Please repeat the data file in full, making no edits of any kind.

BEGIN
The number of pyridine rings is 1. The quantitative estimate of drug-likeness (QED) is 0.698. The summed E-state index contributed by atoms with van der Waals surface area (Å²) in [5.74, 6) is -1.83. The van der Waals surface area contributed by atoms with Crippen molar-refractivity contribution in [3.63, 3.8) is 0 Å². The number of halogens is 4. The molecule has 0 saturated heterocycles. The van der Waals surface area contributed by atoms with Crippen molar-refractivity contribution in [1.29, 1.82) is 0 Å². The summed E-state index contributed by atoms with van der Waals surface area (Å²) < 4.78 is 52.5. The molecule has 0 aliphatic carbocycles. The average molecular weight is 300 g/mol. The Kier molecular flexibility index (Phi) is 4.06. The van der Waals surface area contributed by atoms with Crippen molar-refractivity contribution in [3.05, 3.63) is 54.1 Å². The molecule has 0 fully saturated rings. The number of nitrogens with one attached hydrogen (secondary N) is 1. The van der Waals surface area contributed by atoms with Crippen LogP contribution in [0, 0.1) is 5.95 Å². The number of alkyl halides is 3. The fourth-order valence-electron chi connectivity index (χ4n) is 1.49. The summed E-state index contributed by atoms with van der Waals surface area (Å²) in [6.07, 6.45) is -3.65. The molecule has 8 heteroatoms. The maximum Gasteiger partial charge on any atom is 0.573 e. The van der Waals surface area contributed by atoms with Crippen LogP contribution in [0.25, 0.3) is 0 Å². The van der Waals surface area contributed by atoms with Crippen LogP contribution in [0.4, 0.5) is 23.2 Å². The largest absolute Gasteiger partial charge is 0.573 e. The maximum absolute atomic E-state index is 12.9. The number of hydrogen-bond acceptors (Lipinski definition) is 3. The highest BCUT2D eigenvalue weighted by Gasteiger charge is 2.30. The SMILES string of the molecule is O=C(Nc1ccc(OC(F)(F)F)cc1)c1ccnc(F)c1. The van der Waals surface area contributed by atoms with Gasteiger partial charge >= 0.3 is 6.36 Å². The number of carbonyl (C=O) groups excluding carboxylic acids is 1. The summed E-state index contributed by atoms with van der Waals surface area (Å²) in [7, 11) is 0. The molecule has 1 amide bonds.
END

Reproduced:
The number of pyridine rings is 1. The quantitative estimate of drug-likeness (QED) is 0.698. The summed E-state index contributed by atoms with van der Waals surface area (Å²) in [5.74, 6) is -1.83. The van der Waals surface area contributed by atoms with Crippen molar-refractivity contribution in [3.63, 3.8) is 0 Å². The number of halogens is 4. The molecule has 0 saturated heterocycles. The van der Waals surface area contributed by atoms with Crippen molar-refractivity contribution in [1.29, 1.82) is 0 Å². The summed E-state index contributed by atoms with van der Waals surface area (Å²) < 4.78 is 52.5. The molecule has 0 aliphatic carbocycles. The average molecular weight is 300 g/mol. The Kier molecular flexibility index (Phi) is 4.06. The van der Waals surface area contributed by atoms with Crippen molar-refractivity contribution in [3.05, 3.63) is 54.1 Å². The molecule has 0 fully saturated rings. The number of nitrogens with one attached hydrogen (secondary N) is 1. The van der Waals surface area contributed by atoms with Crippen LogP contribution in [0, 0.1) is 5.95 Å². The number of alkyl halides is 3. The fourth-order valence-electron chi connectivity index (χ4n) is 1.49. The summed E-state index contributed by atoms with van der Waals surface area (Å²) in [6.07, 6.45) is -3.65. The molecule has 8 heteroatoms. The maximum Gasteiger partial charge on any atom is 0.573 e. The van der Waals surface area contributed by atoms with Crippen LogP contribution in [0.25, 0.3) is 0 Å². The van der Waals surface area contributed by atoms with Crippen LogP contribution in [0.4, 0.5) is 23.2 Å². The largest absolute Gasteiger partial charge is 0.573 e. The maximum absolute atomic E-state index is 12.9. The number of hydrogen-bond acceptors (Lipinski definition) is 3. The highest BCUT2D eigenvalue weighted by Gasteiger charge is 2.30. The SMILES string of the molecule is O=C(Nc1ccc(OC(F)(F)F)cc1)c1ccnc(F)c1. The van der Waals surface area contributed by atoms with Gasteiger partial charge >= 0.3 is 6.36 Å². The number of carbonyl (C=O) groups excluding carboxylic acids is 1. The summed E-state index contributed by atoms with van der Waals surface area (Å²) in [7, 11) is 0. The molecule has 1 amide bonds.